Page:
In addition to the challenges of meeting the needs of a large and diverse stakeholder community, the FAA must contend with internal organizational, cultural, and structural barriers. The rest of this chapter offers the committee’s recommendations on a number of related issues: human factors, a look at costs and benefits of NextGen, the challenge of being a system integrator, and the need for sustained support for operations and maintenance.
In any complex system, human factors should be incorporated in design, technical, engineering, and architectural discussions as early as possible.2 Human factors should not only be addressed after the design is complete (e.g., to check on or tune the design), but much earlier in the process. For the FAA, this is both an organizational challenge—it may not have sufficient human factors personnel to integrate contractors’ work with system design—as well as a technical and engineering challenge—to determine how requirements and constraints flow to early-stage technical requirements so that human factors perspectives can contribute to early design work. When human factors are not included at the outset, products and services need to be modified subsequently to meet the human factors requirements, which then delays the release of products and services and significantly increases cost.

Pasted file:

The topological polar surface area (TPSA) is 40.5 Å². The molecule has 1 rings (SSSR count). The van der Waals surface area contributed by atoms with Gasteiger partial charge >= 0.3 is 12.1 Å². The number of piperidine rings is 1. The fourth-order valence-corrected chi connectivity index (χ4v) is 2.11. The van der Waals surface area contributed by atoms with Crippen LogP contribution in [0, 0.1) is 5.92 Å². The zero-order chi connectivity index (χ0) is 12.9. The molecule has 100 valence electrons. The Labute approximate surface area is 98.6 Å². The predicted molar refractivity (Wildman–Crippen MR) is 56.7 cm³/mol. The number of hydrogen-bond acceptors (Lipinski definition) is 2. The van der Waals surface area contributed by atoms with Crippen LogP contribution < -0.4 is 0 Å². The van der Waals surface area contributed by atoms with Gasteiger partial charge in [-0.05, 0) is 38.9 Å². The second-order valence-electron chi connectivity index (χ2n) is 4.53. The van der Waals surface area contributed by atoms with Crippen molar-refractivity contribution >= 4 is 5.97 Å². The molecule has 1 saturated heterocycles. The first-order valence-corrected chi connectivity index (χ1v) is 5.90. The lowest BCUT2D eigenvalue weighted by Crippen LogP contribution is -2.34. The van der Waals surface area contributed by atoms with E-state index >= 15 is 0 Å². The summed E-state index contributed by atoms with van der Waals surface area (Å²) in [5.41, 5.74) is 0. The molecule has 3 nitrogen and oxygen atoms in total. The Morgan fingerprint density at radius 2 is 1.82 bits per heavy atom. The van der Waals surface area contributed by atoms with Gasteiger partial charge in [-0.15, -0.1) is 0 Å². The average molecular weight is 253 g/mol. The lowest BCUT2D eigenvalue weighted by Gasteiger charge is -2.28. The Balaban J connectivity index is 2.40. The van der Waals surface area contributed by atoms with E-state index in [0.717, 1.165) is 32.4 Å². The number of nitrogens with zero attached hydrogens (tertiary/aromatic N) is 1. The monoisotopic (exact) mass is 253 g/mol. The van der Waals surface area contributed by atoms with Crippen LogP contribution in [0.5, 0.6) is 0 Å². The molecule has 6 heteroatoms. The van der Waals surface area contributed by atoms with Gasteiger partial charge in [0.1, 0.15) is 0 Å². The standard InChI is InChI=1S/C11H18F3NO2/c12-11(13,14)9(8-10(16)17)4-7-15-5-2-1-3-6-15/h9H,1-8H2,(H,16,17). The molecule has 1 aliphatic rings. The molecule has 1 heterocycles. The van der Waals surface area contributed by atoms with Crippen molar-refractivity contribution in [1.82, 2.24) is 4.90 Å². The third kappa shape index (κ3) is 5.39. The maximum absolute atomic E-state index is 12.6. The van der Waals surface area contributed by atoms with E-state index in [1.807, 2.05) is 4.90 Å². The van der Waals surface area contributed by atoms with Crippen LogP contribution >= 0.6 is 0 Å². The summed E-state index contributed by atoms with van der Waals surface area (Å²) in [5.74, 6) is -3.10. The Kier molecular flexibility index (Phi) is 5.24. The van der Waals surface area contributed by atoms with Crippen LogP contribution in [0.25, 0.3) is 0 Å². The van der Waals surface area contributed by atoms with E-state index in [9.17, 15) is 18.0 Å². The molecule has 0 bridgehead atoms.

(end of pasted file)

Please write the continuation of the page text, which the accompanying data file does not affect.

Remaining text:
NextGen depends on existing technology and future development and on creating processes for both to work together. Consequently, human factors efforts will be retroactive in some cases while simultaneously looking to the future. The National Airspace System (NAS) has many moving parts that are being upgraded and updated. Thus, a challenge of human factors is the introduction of concepts while the system is being maintained, upgraded with existing technology, and then being further updated with newer technology. This complexity reinforces the need for human factors input at all phases.